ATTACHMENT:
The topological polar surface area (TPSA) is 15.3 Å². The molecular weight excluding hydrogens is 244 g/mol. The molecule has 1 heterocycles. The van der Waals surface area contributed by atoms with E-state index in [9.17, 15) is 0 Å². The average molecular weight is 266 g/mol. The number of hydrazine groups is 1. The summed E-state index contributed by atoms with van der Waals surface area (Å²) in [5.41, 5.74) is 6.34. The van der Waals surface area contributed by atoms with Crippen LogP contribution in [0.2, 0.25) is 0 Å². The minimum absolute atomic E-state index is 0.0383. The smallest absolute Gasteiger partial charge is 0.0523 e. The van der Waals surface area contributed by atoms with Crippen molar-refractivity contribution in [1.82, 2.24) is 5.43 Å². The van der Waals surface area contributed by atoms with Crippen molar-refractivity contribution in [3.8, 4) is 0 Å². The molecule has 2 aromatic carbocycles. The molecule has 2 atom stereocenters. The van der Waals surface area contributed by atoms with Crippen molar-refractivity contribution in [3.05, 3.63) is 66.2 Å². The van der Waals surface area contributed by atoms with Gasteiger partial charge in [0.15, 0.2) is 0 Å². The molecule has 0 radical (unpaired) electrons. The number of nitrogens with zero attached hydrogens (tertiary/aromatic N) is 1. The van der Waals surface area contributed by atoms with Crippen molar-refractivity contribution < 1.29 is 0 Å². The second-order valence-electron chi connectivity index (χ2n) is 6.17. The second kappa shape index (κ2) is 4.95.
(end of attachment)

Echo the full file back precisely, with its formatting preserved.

The topological polar surface area (TPSA) is 15.3 Å². The molecular weight excluding hydrogens is 244 g/mol. The molecule has 1 heterocycles. The van der Waals surface area contributed by atoms with E-state index in [9.17, 15) is 0 Å². The average molecular weight is 266 g/mol. The number of hydrazine groups is 1. The summed E-state index contributed by atoms with van der Waals surface area (Å²) in [5.41, 5.74) is 6.34. The van der Waals surface area contributed by atoms with Crippen LogP contribution in [0.2, 0.25) is 0 Å². The minimum absolute atomic E-state index is 0.0383. The smallest absolute Gasteiger partial charge is 0.0523 e. The van der Waals surface area contributed by atoms with Crippen molar-refractivity contribution in [1.82, 2.24) is 5.43 Å². The van der Waals surface area contributed by atoms with Crippen molar-refractivity contribution in [3.8, 4) is 0 Å². The molecule has 2 aromatic carbocycles. The molecule has 2 atom stereocenters. The van der Waals surface area contributed by atoms with Crippen molar-refractivity contribution in [3.05, 3.63) is 66.2 Å². The van der Waals surface area contributed by atoms with Gasteiger partial charge in [0.15, 0.2) is 0 Å². The molecule has 0 radical (unpaired) electrons. The number of nitrogens with zero attached hydrogens (tertiary/aromatic N) is 1. The van der Waals surface area contributed by atoms with Crippen molar-refractivity contribution < 1.29 is 0 Å². The second-order valence-electron chi connectivity index (χ2n) is 6.17. The second kappa shape index (κ2) is 4.95.